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Published: Jun 16, 2020 5 min read
Money; Getty Image

Remember summer 2019? James Holzhauer finally lost on Jeopardy!, U.K. Prime Minister Theresa May resigned, and interest rates on many high-yield savings accounts sat comfortably above 2%.

A year later, the world looks a lot different. The U.S. is in a recession, small businesses are struggling to recover from the coronavirus crisis, and online banks have slashed annual percentage yields to nearly 1%.

Ally, which provides banking services to over 2 million people, announced to customers in an email last week that it was decreasing the APY for its online savings accounts from 1.25% to 1.1%. Last month, the Goldman Sachs-owned brand Marcus took its APY from 1.55% to 1.3%. SFGI Direct's rates went from 1.86% in March to 1.36% in June.

For years, online banks have boasted about their high interest rates, which they're able to offer by sidestepping many of the overhead costs associated with brick-and-mortar locations. But those rates are shrinking fast. High-yield savings accounts aren't so high-yield right now, and that might be unwelcome news for the socially distanced Americans who are saving more than ever.

Here's what's happening to interest rates on online savings accounts — and whether they'll bounce back soon.

Why are interest rates dropping?

Anand Talwar, deposits and consumer strategy executive for Ally Bank, tells Money that rates are determined "by a bunch of factors," including market conditions, the economy and competition.

They are largely influenced by the Federal Reserve, which sets the federal funds rate at which banks lend money to each other overnight. When the economy is strong, the rate is high, and the inverse is true when the economy is weak (like it is right now). The Fed reduced the interest rate in March, and projections that dropped last week indicated rates will stay around 0 until 2022.

"This was an attempt to help rebuild economic damages caused by the coronavirus," says Brandon Goldstein, a financial planner for Prudential Financial. "These low interest rates encourage people to spend and put money back into our economy."

Financial institutions tend to follow the Fed's lead. As Talwar puts it, "Every time we change rates — up or down — we take the above factors into account."

Are online savings account rates going to rebound?

Because banks look so closely to the Fed for guidance, they probably won't raise rates until the Fed does. And that could be a long way off. Chairman Jerome Powell told reporters last week he's "not even thinking about thinking about raising rates."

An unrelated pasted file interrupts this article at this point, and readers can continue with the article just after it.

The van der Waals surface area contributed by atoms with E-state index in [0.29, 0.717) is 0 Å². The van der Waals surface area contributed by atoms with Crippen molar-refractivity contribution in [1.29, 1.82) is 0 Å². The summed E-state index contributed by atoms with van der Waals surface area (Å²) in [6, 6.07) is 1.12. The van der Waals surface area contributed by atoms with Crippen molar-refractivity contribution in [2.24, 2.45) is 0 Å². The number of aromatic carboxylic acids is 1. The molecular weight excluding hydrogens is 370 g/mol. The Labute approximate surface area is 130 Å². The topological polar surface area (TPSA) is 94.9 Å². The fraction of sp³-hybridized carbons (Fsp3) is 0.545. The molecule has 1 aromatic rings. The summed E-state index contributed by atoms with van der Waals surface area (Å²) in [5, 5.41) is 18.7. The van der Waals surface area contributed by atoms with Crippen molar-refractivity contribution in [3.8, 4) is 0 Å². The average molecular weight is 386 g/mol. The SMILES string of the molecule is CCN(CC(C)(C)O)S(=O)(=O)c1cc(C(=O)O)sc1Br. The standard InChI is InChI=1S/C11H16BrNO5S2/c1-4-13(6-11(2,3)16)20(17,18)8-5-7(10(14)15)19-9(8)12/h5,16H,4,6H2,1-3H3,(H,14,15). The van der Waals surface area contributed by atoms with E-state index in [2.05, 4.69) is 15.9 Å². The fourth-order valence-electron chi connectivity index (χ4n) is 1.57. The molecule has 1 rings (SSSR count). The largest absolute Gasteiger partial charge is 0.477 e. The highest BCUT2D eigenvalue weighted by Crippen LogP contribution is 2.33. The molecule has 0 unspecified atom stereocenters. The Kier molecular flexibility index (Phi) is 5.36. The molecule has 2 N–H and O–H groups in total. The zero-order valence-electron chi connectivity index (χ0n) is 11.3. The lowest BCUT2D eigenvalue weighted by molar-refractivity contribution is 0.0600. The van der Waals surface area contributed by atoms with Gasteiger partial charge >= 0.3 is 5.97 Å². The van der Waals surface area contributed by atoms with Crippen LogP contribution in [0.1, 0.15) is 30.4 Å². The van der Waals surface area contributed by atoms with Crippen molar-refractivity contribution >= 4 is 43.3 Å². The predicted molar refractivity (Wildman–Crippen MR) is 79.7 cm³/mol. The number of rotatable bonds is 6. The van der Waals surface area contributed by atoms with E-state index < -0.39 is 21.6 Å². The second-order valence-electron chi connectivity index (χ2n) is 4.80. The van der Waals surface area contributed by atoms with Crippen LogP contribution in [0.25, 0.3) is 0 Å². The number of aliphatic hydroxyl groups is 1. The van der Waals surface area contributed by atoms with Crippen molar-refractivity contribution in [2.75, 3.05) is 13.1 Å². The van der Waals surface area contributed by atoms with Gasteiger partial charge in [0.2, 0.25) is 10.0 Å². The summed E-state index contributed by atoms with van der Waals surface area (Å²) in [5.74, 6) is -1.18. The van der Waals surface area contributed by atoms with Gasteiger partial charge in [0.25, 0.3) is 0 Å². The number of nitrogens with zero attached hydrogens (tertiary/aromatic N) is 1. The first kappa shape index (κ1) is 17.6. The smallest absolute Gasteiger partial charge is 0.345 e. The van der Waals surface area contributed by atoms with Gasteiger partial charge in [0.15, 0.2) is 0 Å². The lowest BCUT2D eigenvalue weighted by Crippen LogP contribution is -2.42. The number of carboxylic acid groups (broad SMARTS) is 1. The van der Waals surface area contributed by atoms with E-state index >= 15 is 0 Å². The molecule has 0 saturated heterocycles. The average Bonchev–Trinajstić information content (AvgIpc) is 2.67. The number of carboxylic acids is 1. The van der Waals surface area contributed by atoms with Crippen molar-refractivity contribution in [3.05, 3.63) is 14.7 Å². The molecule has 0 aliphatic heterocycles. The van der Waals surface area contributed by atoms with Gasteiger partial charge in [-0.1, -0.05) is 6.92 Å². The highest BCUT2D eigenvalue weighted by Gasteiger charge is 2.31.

"The Federal Reserve will likely wait until the economy is close to normal before they increase the rates again," Goldstein says. "For the foreseeable future, I don't anticipate these savings account rates to rise."

It's not all bad news. Talwar points out that even the 1.1% rate is over 15 times higher than the national average, which according to the FDIC is 0.06%.

How can you make the best of the situation?

Just because you're not earning much in interest doesn't mean you shouldn't save, says Marguerita Cheng, the CEO of Blue Ocean Global Wealth and an ambassador of the CFP Board.

Upon receiving an email that your APY has dropped, she says your first move should be to look into what other products and services the online bank offers. If you're all right with a bigger minimum balance and limited deposits, maybe you could find a money market account with a favorable interest rate. (Cheng says you may want to avoid pursuing a certificate of deposit, or CD, that would tie money up for years at today's unimpressive rates.)

Goldstein says you may also want to shop around and see if a competitor offers a better APY. You don't have to keep your savings online, either: Cheng suggests checking into community banks and credit unions.

From there, consider the other parts of your portfolio. The rates may be discouraging for supersavers, but they may benefit home and car buyers. Can you use the low rates to refinance your mortgage? Can you eliminate some credit card debt? You have several options that can still save you money in the long run.

"Your financial plan isn't not going to work because the Fed cut interest rates," Cheng says. "There are things you can do."

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